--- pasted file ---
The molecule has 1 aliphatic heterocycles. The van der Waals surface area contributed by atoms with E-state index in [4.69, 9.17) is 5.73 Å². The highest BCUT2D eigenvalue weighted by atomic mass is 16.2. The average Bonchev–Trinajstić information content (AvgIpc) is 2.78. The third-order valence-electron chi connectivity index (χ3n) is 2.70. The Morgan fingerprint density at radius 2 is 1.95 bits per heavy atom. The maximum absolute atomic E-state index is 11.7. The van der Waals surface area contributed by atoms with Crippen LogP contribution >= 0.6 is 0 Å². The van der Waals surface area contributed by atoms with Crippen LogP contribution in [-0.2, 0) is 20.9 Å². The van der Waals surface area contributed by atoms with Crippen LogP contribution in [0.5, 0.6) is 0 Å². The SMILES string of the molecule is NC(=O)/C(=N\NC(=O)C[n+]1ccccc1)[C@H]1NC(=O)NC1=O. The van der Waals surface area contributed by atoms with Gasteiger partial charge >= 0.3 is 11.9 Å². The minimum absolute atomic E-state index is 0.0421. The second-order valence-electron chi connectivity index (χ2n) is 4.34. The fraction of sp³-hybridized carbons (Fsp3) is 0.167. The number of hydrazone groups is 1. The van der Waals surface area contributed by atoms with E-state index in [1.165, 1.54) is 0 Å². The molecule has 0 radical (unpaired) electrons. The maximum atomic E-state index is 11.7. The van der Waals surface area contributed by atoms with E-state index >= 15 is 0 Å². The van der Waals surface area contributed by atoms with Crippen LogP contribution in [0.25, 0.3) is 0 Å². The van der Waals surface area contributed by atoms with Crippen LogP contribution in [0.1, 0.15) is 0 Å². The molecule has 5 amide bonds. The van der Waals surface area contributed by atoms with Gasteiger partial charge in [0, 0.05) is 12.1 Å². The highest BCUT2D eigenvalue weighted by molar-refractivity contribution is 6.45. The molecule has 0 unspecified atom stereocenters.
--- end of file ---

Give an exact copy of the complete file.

The molecule has 1 aliphatic heterocycles. The van der Waals surface area contributed by atoms with E-state index in [4.69, 9.17) is 5.73 Å². The highest BCUT2D eigenvalue weighted by atomic mass is 16.2. The average Bonchev–Trinajstić information content (AvgIpc) is 2.78. The third-order valence-electron chi connectivity index (χ3n) is 2.70. The Morgan fingerprint density at radius 2 is 1.95 bits per heavy atom. The maximum absolute atomic E-state index is 11.7. The van der Waals surface area contributed by atoms with Crippen LogP contribution >= 0.6 is 0 Å². The van der Waals surface area contributed by atoms with Crippen LogP contribution in [-0.2, 0) is 20.9 Å². The van der Waals surface area contributed by atoms with Crippen LogP contribution in [0.5, 0.6) is 0 Å². The SMILES string of the molecule is NC(=O)/C(=N\NC(=O)C[n+]1ccccc1)[C@H]1NC(=O)NC1=O. The van der Waals surface area contributed by atoms with Gasteiger partial charge >= 0.3 is 11.9 Å². The minimum absolute atomic E-state index is 0.0421. The second-order valence-electron chi connectivity index (χ2n) is 4.34. The fraction of sp³-hybridized carbons (Fsp3) is 0.167. The number of hydrazone groups is 1. The van der Waals surface area contributed by atoms with E-state index in [1.165, 1.54) is 0 Å². The molecule has 0 radical (unpaired) electrons. The maximum atomic E-state index is 11.7. The van der Waals surface area contributed by atoms with E-state index >= 15 is 0 Å². The van der Waals surface area contributed by atoms with Crippen LogP contribution in [0.25, 0.3) is 0 Å². The van der Waals surface area contributed by atoms with Crippen LogP contribution in [0.1, 0.15) is 0 Å². The molecule has 5 amide bonds. The van der Waals surface area contributed by atoms with Gasteiger partial charge in [0, 0.05) is 12.1 Å². The highest BCUT2D eigenvalue weighted by molar-refractivity contribution is 6.45. The molecule has 0 unspecified atom stereocenters.